The first time I saw a photo of Golden Rock at Mount Kyaiktiyo, I knew that I had to visit Myanmar (also called Burma). Since we don’t have a lot of time in Myanmar, we had to fit it in to a day trip from Yangon. It was not for the faint of heart!
We opted to take the train from Yangon to Kyaikto, a similar sounding town. The Myanmar train is an adventure in and of itself, but we were pleasantly surprised that we were exactly on time. Arriving around noon, we took a shared pickup truck to Kinpun, the small town of restaurants and hotels that serves as Mount Kyaiktiyo’s “base camp.”
After a quick lunch, we went to the truck station. Large open-bed Mack trucks were converted into seating for 40 plus people. Since there are only two of us, we were squeezed into the back corner of a ready to go truck full of Myanma tourists and Buddhist pilgrims. The ride up was absolutely terrifying as we were squeezed into too small of a space with little handholds. At one point, I really was convinced we were going to fly off. But we made it intact to the top!
Since we arrived at the heat of the day, most of the stone was hot. Shoes have to be removed far in advance of nearing the Golden Rock, but thankfully there is a pathway of marble to the top that was quite cool on our bare feet.
I had read online that women weren’t allowed to get close to Golden Rock and, but this turned out to be a bit of a misrepresentation. Women aren’t allowed to walk right up to the rock and paste gold leaf onto the rock, but we can get close enough for viewing. Many women pilgrims sat below the rock, prayed and lit incense.
The site was surprisingly empty while we were there. Sure, there were plenty of tourists, but not like I was expecting. Trucks full of foreigners began arriving around 4pm, most likely in time for sunset, but we had plenty of space in the mid-afternoon.
Due to fact we were on a day trip, we had to get down the mountain before sunset or risk having to walk back to Kinpun. We caught a bus and arrived in Kinpun around 4:30. Since the next train out was at midnight (!!) we opted to try for a bus instead. A lot of bus companies have a stand at Kinpun, so we picked one with a bus leaving soon, took the half hour shared pickup back to Kyaikto and hopped a bus to Yangon.
After a short stop for dinner around 6:30pm, we watched an interesting Myanma movie about love, revenge and death that ended just as we arrived back in Yangon at 9:00pm. It was a bit of a long day, but a really interesting one and totally doable (as long as you are okay with skipping sunrise or sunset!).
Today we are leaving Chiang Mai, the second largest city in Thailand and unofficial capital of the north. I was admittedly a bit apprehensive about visiting Chiang Mai after the mixed reviews, but I fell completely in love. This is a place I will be definitely have to visit again someday.
If you are considering visiting or looking for new ideas, here are five fun things to check out.
1. Meditation Retreat at Wat Phra That Doi Suthep
Ryan and I spent four days meditating at Wat Phra That Doi Suthep, a beautiful temple on the mountain overlooking Chiang Mai. One aspect of the retreat was the “noble silence,” meaning we couldn’t talk, read, write, play games, watch tv or movies for the entire time we were on retreat. It was tough, but a great experience. If you are considering such a retreat, I highly recommend looking into this one.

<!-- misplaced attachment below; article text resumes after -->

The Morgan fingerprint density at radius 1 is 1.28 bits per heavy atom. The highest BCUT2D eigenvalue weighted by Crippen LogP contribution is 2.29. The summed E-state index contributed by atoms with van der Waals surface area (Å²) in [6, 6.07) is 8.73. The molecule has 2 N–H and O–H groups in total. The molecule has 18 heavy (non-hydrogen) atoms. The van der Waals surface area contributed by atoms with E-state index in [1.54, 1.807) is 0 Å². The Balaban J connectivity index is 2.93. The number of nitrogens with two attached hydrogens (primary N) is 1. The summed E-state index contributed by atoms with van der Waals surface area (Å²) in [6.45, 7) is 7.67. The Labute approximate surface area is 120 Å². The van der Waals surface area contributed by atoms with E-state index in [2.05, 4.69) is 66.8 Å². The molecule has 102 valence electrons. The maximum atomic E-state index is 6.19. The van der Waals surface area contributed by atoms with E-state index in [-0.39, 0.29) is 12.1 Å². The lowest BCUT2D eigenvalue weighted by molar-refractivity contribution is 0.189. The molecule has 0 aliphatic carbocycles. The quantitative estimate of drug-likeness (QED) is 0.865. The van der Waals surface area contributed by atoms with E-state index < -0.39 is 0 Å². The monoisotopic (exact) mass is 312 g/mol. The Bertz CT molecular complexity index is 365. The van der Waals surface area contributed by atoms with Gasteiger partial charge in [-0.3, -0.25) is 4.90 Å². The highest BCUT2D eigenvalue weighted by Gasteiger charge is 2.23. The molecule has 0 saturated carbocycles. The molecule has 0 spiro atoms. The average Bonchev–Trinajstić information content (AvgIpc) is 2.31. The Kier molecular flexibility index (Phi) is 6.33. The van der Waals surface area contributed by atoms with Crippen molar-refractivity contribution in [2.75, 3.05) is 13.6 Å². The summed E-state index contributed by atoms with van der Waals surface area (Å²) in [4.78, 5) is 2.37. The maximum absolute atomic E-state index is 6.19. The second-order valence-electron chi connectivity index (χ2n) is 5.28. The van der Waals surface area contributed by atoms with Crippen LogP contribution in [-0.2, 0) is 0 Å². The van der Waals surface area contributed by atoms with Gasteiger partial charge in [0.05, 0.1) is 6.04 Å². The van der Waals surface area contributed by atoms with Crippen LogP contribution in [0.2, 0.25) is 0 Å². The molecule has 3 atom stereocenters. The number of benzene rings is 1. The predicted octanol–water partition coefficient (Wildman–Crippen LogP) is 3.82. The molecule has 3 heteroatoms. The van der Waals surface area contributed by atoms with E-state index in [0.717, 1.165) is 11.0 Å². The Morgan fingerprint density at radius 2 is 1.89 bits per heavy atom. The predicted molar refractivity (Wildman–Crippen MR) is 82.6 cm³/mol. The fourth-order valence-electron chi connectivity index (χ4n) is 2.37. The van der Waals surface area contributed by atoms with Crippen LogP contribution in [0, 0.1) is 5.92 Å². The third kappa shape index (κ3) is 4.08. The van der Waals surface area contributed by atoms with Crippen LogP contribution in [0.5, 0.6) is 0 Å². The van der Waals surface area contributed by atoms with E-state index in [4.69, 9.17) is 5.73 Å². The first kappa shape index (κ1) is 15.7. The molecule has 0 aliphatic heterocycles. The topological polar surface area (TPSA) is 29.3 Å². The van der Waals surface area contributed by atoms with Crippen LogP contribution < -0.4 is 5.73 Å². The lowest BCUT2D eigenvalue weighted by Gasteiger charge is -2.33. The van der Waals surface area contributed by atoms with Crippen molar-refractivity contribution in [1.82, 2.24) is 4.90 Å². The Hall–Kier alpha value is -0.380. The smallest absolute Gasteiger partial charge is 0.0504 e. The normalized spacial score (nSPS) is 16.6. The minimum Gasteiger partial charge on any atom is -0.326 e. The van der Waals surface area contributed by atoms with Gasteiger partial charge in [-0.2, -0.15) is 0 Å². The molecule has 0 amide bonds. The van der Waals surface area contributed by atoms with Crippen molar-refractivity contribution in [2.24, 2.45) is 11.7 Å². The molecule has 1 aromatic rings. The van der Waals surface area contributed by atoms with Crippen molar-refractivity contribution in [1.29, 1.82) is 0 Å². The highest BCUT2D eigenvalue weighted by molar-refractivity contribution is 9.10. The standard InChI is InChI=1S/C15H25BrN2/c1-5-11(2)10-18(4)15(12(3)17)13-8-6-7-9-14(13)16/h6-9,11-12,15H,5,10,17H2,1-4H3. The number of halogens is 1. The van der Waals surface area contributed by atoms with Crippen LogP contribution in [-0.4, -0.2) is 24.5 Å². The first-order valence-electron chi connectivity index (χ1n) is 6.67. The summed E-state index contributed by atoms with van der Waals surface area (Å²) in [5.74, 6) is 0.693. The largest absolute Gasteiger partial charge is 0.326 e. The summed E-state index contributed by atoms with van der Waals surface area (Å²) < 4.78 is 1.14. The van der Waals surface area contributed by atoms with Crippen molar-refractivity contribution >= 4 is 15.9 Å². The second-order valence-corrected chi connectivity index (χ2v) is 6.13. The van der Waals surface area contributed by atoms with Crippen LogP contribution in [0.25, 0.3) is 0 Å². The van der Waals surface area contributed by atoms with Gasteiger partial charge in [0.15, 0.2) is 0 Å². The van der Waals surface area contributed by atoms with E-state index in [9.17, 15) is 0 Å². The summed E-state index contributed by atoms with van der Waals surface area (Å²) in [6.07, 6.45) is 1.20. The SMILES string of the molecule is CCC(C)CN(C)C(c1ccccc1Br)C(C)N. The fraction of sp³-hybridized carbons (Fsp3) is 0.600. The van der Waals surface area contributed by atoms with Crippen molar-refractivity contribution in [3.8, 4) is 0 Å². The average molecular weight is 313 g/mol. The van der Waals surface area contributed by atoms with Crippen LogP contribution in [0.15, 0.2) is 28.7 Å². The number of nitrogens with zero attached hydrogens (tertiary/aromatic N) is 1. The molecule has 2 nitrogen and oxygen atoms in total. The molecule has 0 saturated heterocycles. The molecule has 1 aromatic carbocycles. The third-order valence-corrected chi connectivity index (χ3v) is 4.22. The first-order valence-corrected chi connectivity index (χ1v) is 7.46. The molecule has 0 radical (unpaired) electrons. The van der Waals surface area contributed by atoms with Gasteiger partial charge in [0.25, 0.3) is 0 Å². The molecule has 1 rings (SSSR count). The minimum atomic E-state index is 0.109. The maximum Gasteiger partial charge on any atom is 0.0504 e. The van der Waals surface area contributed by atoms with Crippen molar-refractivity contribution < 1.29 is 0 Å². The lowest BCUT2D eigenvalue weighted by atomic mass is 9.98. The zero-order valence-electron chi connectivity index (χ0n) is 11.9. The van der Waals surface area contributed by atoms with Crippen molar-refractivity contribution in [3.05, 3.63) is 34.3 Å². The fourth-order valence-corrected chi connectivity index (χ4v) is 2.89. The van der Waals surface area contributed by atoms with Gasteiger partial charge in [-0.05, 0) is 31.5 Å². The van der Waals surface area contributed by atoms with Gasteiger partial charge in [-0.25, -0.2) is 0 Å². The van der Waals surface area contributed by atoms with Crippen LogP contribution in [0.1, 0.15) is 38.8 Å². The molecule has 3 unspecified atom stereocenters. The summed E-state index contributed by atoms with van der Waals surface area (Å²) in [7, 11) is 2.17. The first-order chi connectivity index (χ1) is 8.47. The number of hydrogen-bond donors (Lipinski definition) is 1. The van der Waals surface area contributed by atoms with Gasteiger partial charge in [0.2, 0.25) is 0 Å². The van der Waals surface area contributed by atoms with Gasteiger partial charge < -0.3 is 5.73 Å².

2. Rock Climbing with Chiang Mai Rock Climbing Adventures
If you enjoy rock climbing (or want to take an intro course), check out CMRCA. Crazy Horse Buttress has a great many pitches bolted to international standards. It was my first, serious foray into rock climbing and I had an amazing experience. Great instructor and associate, great climbs and super safe.
3. Cooking Class with Thai Farm Cooking School
I’m not the chef in the family, but I really felt like one during this full-day course. Thai Farm made everything so easy and fun (shout out to Benny who was great!). Now I know that making a red curry paste isn’t impossible or that I can even roll my own spring rolls.
4. Elephant Nature Park
One of the biggest things I wanted to do in Thailand was play with elephants. Originally I thought I’d like to ride one, but after reading about how horrible the domestication process is for the elephants (breaking them), I decided I wasn’t interested and instead would spend the day at the Elephant Nature Park, a rescue and rehabilitation center for the elephants.
The park had all sorts of “damaged” elephants. One had stepped on a land mine, one had a broken hip, several were blind, others had injuries that weren’t healing properly… but all were treated with dignity and respect. Each elephant had their own mahout, or caretaker, not only to provide the care and support the elephants need, but also because other people will actually try and steal the healthier ones to use them for logging or trekking (what many of these elephants were saved from). We even saw a new rescue arriving during our visit, although I don’t yet know her story.
This day was really powerful and although the elephants weren’t “in the wild,” they were definitely free.
5. Sunday Walking Street
The Sunday Walking Street had an almost festival atmosphere as they wandered the streets of the old city. Vendors lined the streets with almost anything you might need… eye masks, jewelry, wooden utensils, purses, clothes, toys, paintings, lanterns, paper goods and so much food.
We almost skipped the Sunday Walking Street altogether until a Thai friend said it was the best of the three big ones. So we went and I am so glad we did!